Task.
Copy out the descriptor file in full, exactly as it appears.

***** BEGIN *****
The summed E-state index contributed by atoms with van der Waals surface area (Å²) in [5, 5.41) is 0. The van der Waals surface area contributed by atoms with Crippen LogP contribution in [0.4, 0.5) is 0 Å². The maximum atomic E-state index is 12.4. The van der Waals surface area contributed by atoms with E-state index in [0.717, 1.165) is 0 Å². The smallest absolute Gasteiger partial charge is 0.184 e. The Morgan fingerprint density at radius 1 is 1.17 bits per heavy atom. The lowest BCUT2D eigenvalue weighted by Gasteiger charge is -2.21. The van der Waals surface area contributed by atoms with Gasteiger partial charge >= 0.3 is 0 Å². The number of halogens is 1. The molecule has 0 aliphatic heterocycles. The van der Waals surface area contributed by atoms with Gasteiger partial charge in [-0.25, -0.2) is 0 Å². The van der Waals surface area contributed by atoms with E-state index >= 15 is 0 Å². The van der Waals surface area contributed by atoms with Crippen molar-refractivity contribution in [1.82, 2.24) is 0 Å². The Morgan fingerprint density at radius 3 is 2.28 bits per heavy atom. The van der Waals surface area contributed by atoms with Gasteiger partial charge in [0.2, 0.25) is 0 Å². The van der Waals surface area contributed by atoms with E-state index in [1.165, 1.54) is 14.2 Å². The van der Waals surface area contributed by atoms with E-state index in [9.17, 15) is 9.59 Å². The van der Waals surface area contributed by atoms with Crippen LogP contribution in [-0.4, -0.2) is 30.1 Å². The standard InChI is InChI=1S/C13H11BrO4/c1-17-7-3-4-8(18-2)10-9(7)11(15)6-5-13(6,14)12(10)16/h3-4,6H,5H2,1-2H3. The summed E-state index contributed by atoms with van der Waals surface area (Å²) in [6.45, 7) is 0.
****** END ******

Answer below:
The summed E-state index contributed by atoms with van der Waals surface area (Å²) in [5, 5.41) is 0. The van der Waals surface area contributed by atoms with Crippen LogP contribution in [0.4, 0.5) is 0 Å². The maximum atomic E-state index is 12.4. The van der Waals surface area contributed by atoms with E-state index in [0.717, 1.165) is 0 Å². The smallest absolute Gasteiger partial charge is 0.184 e. The Morgan fingerprint density at radius 1 is 1.17 bits per heavy atom. The lowest BCUT2D eigenvalue weighted by Gasteiger charge is -2.21. The van der Waals surface area contributed by atoms with Gasteiger partial charge >= 0.3 is 0 Å². The number of halogens is 1. The molecule has 0 aliphatic heterocycles. The van der Waals surface area contributed by atoms with Gasteiger partial charge in [-0.25, -0.2) is 0 Å². The van der Waals surface area contributed by atoms with E-state index >= 15 is 0 Å². The van der Waals surface area contributed by atoms with Crippen molar-refractivity contribution in [1.82, 2.24) is 0 Å². The Morgan fingerprint density at radius 3 is 2.28 bits per heavy atom. The van der Waals surface area contributed by atoms with Gasteiger partial charge in [0.2, 0.25) is 0 Å². The van der Waals surface area contributed by atoms with E-state index in [1.165, 1.54) is 14.2 Å². The van der Waals surface area contributed by atoms with E-state index in [9.17, 15) is 9.59 Å². The van der Waals surface area contributed by atoms with Crippen LogP contribution in [-0.4, -0.2) is 30.1 Å². The standard InChI is InChI=1S/C13H11BrO4/c1-17-7-3-4-8(18-2)10-9(7)11(15)6-5-13(6,14)12(10)16/h3-4,6H,5H2,1-2H3. The summed E-state index contributed by atoms with van der Waals surface area (Å²) in [6.45, 7) is 0.